... riveting ... The novel evokes Christie’s style, complex plots, and atmosphere, but with impressive updates in terms of intimate relationships and psychology ... Rader-Day introduces many hints, some of which prove to be omens and some distractions. Even paying close attention to these, most readers will be unable to guess at the details of the unfolding plot or the nature of mistaken identities ... Readers of historical novels will love the mix of history and fiction, admiring the way facts are easily feathered into the flow of the story. Highly recommended.
Told from multiple perspectives (even those of individual children), Rader-Day's novel is in many ways a portrait of grief and trauma. Each character is suffering due to displacement, rationing and German bombings. There are no real monsters, just people forced into circumstances they never thought possible. Bridey is a particularly compelling character—the reluctant detective, longing to move on with her life, but unable to let sleeping dogs lie ... as taut as a bow string, with every character capable of snapping at a moment's notice.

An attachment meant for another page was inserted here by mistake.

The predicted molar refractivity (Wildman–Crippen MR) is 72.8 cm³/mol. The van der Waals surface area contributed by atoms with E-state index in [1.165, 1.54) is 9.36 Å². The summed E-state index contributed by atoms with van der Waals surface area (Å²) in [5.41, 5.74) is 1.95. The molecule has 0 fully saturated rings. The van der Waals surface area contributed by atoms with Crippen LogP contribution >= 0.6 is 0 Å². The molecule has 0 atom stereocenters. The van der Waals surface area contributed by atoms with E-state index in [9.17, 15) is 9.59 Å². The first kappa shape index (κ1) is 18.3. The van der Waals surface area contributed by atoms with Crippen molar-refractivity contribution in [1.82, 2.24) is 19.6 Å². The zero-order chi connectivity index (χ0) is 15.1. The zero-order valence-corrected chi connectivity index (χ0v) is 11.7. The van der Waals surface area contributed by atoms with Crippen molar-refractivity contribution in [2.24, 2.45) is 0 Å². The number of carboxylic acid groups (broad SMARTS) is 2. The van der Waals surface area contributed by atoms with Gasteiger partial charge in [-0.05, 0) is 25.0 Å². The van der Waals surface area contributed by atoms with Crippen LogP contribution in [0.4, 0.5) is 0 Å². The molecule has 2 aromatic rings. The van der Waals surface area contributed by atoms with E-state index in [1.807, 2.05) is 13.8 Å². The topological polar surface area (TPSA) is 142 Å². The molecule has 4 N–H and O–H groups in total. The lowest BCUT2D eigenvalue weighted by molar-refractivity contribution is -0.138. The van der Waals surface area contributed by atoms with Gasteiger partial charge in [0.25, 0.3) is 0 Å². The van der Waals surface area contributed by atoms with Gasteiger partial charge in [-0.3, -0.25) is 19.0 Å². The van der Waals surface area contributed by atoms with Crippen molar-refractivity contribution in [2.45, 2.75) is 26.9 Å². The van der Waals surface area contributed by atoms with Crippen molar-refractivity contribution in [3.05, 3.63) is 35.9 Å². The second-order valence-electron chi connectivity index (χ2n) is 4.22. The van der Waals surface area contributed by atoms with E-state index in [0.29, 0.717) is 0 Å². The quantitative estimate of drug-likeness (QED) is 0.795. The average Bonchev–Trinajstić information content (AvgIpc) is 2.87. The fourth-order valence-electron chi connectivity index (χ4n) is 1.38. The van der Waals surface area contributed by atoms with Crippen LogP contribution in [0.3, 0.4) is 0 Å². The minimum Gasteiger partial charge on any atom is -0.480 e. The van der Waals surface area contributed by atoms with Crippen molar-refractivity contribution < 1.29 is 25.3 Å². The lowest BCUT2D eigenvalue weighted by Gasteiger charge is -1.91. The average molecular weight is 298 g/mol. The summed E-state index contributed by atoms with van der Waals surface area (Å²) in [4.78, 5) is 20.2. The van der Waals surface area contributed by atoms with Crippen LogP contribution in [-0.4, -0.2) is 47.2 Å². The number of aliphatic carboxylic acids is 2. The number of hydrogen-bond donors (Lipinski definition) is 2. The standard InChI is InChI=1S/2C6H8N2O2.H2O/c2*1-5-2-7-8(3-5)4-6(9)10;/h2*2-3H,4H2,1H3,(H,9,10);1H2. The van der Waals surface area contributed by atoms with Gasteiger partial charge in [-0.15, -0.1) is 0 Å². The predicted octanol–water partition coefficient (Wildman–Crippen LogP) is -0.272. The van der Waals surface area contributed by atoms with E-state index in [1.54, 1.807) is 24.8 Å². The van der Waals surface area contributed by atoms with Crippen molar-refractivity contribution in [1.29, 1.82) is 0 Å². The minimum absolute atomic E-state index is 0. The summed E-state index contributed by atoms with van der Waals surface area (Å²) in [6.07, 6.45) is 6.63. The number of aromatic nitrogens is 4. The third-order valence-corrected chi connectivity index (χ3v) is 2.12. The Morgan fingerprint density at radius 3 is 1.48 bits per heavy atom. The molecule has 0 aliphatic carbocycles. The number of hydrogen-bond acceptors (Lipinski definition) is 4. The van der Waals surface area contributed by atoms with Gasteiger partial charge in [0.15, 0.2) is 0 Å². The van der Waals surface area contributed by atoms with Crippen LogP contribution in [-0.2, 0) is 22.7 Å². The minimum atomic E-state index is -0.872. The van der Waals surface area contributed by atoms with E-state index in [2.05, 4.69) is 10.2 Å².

Rader-Day, known for masterfully weaving historical elements into her female-focused literary thrillers, imbues this wartime whodunit with palpable emotion as Bridey reconciles her family’s bombing deaths through a plan to save another life.
Agatha Christie would be pleased with Rader-Day’s sixth novel ... This is an intriguing mystery with well-developed characters and fascinating historical details. For fans of Charles Todd and Jacqueline Winspear.
... richly nuanced ... Through multiple viewpoints, Rader-Day nicely evokes the isolation and dislocations of people in WWII Britain while revealing her characters’ complexities. Despite the many allusions to Christie’s life and work, she eschews an artificially neat conclusion. Fans of both Christie and Rader-Day will relish this.